“This allows electrical energy that has been generated locally to be used locally, and encapsulates the management of contracts and partners, tariff structures, measurement concepts, invoicing and automated billing – integrated smart solutions.”
Valencia in southern Spain presents a different climate profile to Dresden, with mild winters and long, hot summers, but the need to promote renewable energy and efficiency in buildings is just as acute.
Las Naves, a social and urban innovation hub run by the city council, is also participating in MAtchUP, and is using the gritty fishing neighbourhood of Poblats Maritims as a test bed for its own energy-related initiatives.
“The objective is to reach nearly zero-energy buildings standards with both renovation and construction of new buildings, paying special attention to the passive and active elements,” says Laurie Barriol of Las Naves.
“We are also working to promote the installation of renewable energy facilities for the collective generation and self-consumption of electrical energy through renewable energy prosumer communities.”
Valencia, too, is placing emphasis on an inclusive and accessible energy transition through an integrated smart city digital platform, VLCi, which promotes citizen-led partnership across all aspects of Valencia’s smart city vision – a vision that includes being one of 100 European cities to be climate-neutral by 2030.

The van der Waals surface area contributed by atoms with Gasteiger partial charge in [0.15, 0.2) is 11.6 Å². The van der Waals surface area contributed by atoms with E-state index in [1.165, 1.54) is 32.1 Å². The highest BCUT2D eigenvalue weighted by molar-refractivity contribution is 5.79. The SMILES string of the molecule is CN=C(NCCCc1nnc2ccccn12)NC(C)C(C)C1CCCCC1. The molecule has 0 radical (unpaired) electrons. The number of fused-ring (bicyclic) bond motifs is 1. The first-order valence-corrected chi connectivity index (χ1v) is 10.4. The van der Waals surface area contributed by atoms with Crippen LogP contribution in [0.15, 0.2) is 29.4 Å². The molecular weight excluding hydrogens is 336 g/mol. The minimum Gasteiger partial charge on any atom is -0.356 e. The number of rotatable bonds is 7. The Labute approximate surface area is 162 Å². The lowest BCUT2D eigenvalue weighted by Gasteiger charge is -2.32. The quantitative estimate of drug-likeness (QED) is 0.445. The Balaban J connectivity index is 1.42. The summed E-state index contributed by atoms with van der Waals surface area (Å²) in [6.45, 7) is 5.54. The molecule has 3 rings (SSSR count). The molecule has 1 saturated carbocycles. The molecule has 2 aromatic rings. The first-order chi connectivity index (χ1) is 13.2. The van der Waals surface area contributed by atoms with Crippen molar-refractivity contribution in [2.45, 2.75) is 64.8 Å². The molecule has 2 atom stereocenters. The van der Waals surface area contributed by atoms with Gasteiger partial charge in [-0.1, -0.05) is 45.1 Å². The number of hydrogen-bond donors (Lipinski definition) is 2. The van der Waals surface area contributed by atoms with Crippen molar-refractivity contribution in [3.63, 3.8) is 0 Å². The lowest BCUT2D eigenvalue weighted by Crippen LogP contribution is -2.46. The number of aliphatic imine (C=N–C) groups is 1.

“It’s vital for us as promoters of social innovation to be close to the citizens by providing universal access to ICT services and, thus, eliminating the digital gap,” adds Barriol.
Smart cities hold much promise for the future if they can successfully respond to the demand for constant energy.
The ‘smart element of energy usage in cities is not only the way it is generated, but the way it is deployed, meeting users’ needs in the most efficient and environmentally friendly manner – and utilities have a central role in facilitating this switch.
Innovations in Dresden and Valencia developed through MAtchUP are breaking new ground, and could serve as a model for smart cities across Europe in the future.